PITTSBURGH (AP) - Moments after finishing off a struggling Seton Hall team, coach Jamie Dixon and the Pitt Panthers started talking about what's next: a much-anticipated matchup with No. 4 Syracuse for first place in the Big East.
In less than 48 hours, here come the Orange.
Senior center Gary McGhee matched a career high with 13 points and grabbed 10 rebounds, sending No. 5 Pittsburgh to a 74-53 victory over the Pirates on Saturday night.
``Once we got into the locker room, we knew what our next task was,' said Brad Wanamaker, who had seven assists, seven rebounds and no turnovers. ``And that is Syracuse.'
Despite missing two-thirds of its shots through the first 15 minutes, the Panthers (17-1, 5-0 Big East) cruised to a double-digit lead and maintained control the rest of the way. Playing before 9,236 at the Petersen Events Center, they won their seventh consecutive game and 19th in a row at home.
The crowd was distracted, too. The biggest cheers of the night came during routine dribbles or breaks in the action thanks to the Pittsburgh Steelers' 31-24 playoff victory over the Baltimore Ravens across town at Heinz Field. Many fans spent the basketball game watching football on TV.
``It was a different day, no doubt about it,' Dixon said. ``We have one on Monday that everybody has been talking about. Obviously, there'll be a lot of hype.'
It was the fourth loss in five games for Seton Hall (8-10, 2-4), which has dropped six of eight overall.
Pitt matched its best start in Big East play, achieved three previous times in its 29-year conference history. The Panthers also tied the sixth-best start in the program's 103 years.
``Big game against Syracuse,' said McGhee, who had his fifth double-double this season and the eighth of his career. ``Getting this game over with, now it's looking forward to Monday.'
In a sloppy first half, the teams combined to miss 40 of 63 field goal attempts. The Panthers missed their first five shots and 11 of 14 while falling behind 7-6. Then the Pirates went even colder than Pitt, failing on five consecutive attempts while going 4:45 without a score.
Pitt ran off eight unanswered points in a 23-7 spurt that put the Panthers ahead to stay, 29-14. McGhee polished off that run with six of his 10 first-half points, nearly equaling his average of 6.9 per game.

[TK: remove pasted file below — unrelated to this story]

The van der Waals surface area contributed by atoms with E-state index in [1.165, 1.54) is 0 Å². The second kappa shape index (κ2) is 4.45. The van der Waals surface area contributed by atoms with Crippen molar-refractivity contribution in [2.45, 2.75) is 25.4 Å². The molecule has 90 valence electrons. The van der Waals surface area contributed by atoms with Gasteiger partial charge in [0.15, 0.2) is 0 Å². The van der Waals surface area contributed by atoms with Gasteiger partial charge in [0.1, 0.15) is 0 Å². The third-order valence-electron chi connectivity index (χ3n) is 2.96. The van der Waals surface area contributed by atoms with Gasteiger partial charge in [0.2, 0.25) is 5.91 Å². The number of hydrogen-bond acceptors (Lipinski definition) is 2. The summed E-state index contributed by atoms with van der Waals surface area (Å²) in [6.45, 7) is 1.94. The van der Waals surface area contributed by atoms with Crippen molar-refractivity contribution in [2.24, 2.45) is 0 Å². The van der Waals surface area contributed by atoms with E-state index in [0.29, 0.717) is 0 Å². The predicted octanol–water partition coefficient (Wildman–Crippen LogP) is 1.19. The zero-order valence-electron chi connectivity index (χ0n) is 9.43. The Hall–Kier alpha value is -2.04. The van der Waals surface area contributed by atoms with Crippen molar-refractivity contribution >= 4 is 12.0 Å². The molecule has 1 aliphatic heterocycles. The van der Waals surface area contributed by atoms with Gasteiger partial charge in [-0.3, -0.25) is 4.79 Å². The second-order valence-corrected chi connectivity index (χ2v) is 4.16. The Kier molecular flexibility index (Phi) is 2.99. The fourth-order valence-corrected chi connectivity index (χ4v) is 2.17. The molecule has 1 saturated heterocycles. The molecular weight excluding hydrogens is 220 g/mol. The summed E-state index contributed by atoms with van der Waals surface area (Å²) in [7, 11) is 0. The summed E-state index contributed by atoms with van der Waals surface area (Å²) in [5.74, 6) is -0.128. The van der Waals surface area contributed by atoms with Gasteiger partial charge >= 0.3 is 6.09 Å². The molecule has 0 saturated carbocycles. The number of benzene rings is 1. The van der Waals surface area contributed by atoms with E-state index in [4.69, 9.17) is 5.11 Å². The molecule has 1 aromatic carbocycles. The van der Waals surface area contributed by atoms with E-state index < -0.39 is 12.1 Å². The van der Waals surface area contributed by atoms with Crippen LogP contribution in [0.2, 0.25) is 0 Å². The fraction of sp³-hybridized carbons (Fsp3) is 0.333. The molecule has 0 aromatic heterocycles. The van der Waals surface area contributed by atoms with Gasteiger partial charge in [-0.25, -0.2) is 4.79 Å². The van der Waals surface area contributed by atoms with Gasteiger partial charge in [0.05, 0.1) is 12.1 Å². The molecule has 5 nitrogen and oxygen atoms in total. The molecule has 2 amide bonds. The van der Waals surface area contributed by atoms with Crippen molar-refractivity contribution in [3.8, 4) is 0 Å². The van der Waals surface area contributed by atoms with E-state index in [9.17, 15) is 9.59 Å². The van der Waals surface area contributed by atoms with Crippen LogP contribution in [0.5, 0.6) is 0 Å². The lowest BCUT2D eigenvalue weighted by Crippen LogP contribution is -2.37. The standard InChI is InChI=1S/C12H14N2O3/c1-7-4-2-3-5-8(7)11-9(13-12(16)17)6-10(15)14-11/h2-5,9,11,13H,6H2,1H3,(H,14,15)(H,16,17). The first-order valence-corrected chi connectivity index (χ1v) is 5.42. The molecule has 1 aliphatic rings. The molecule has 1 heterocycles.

Ashton Gibbs, Pitt's top scorer at 16.8 points per game, scored only his third basket of the game with about 7:30 left. Along with J.J. Moore's 3-pointer it extended the Panthers' advantage to 63-40. They grabbed their biggest lead on Talib Zanna's basket with a little more than a minute left at 74-49.
The Panthers shot close to 50 percent in the second half and finished at 41.7 overall. Gibbs, who went 3 for 13 from the floor, had eight points and Wanamaker nine.
``We took care of business, especially in the rebounding and on defense,' Dixon said. ``Obviously, we had a pretty big lead to start. We closed the door pretty early on that one.'
Seton Hall big man Herb Pope, from nearby Aliquippa, was the game's top scorer with 15 points. He added 10 rebounds.
The 6-foot-11 McGhee got help inside from Zanna and 6-9 Dante Taylor, who combined for 17 points and nine rebounds.
``They're big boys,' Pope said.
Seton Hall's Jeremy Hazell returned from a broken wrist to average 23.8 points in his first four games this season, but he shot 3 for 13 and scored just nine points Saturday.
In addition to defense that limited the Pirates to 41.2 percent shooting, Pitt dominated inside. The Panthers outrebounded Seton Hall 51-27.
Pirates coach Kevin Willard, a Pitt graduate who played three seasons (1995-97) for the Panthers under his father, then-coach Ralph Willard, can hardly wait to see what comes next.
``You know, I think that's going to be a heck of a battle,' Willard said, referencing the Orange's 61-56 victory at Seton Hall last Saturday. ``I thought Syracuse was one of the most unselfish teams in the country - until tonight. I'm looking forward to watching TV Monday night.'
Copyright 2017 by STATS LLC and Associated Press.
Any commercial use or distribution without the express written
consent of STATS LLC and Associated Press is strictly prohibited.